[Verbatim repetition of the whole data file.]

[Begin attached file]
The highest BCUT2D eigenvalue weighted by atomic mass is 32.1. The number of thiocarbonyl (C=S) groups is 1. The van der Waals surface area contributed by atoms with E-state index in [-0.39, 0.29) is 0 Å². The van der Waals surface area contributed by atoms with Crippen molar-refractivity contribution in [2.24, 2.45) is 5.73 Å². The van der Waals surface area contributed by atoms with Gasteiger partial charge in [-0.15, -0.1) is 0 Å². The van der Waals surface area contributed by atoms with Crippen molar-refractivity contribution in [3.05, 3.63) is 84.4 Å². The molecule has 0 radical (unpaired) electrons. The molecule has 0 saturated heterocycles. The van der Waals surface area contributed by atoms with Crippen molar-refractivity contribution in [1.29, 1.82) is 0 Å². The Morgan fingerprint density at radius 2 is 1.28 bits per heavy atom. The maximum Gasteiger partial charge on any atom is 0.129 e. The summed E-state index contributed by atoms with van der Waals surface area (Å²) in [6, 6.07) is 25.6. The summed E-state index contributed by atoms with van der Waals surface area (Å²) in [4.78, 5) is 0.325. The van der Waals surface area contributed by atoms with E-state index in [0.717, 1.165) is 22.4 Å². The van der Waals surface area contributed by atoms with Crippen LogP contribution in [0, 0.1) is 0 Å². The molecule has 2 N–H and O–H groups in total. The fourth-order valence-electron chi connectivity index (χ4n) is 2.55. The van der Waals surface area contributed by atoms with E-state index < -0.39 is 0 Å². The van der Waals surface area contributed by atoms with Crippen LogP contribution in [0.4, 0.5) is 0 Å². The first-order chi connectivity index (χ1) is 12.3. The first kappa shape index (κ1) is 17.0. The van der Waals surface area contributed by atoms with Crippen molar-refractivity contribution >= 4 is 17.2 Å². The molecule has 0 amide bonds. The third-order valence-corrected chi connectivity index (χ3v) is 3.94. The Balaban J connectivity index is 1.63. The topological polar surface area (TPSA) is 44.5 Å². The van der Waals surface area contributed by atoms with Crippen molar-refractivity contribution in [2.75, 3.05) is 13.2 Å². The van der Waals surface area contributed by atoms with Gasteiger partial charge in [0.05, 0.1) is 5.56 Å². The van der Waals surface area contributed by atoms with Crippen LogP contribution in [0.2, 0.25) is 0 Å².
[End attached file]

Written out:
The highest BCUT2D eigenvalue weighted by atomic mass is 32.1. The number of thiocarbonyl (C=S) groups is 1. The van der Waals surface area contributed by atoms with E-state index in [-0.39, 0.29) is 0 Å². The van der Waals surface area contributed by atoms with Crippen molar-refractivity contribution in [2.24, 2.45) is 5.73 Å². The van der Waals surface area contributed by atoms with Gasteiger partial charge in [-0.15, -0.1) is 0 Å². The van der Waals surface area contributed by atoms with Crippen molar-refractivity contribution in [3.05, 3.63) is 84.4 Å². The molecule has 0 radical (unpaired) electrons. The molecule has 0 saturated heterocycles. The van der Waals surface area contributed by atoms with Crippen molar-refractivity contribution in [1.29, 1.82) is 0 Å². The Morgan fingerprint density at radius 2 is 1.28 bits per heavy atom. The maximum Gasteiger partial charge on any atom is 0.129 e. The summed E-state index contributed by atoms with van der Waals surface area (Å²) in [6, 6.07) is 25.6. The summed E-state index contributed by atoms with van der Waals surface area (Å²) in [4.78, 5) is 0.325. The van der Waals surface area contributed by atoms with E-state index in [0.717, 1.165) is 22.4 Å². The van der Waals surface area contributed by atoms with Crippen LogP contribution in [0, 0.1) is 0 Å². The molecule has 2 N–H and O–H groups in total. The fourth-order valence-electron chi connectivity index (χ4n) is 2.55. The van der Waals surface area contributed by atoms with E-state index < -0.39 is 0 Å². The van der Waals surface area contributed by atoms with Crippen LogP contribution in [0.4, 0.5) is 0 Å². The first-order chi connectivity index (χ1) is 12.3. The first kappa shape index (κ1) is 17.0. The van der Waals surface area contributed by atoms with Crippen molar-refractivity contribution >= 4 is 17.2 Å². The molecule has 0 amide bonds. The third-order valence-corrected chi connectivity index (χ3v) is 3.94. The Balaban J connectivity index is 1.63. The topological polar surface area (TPSA) is 44.5 Å². The van der Waals surface area contributed by atoms with Crippen molar-refractivity contribution in [2.75, 3.05) is 13.2 Å². The van der Waals surface area contributed by atoms with Gasteiger partial charge in [0.05, 0.1) is 5.56 Å². The van der Waals surface area contributed by atoms with Crippen LogP contribution in [0.2, 0.25) is 0 Å².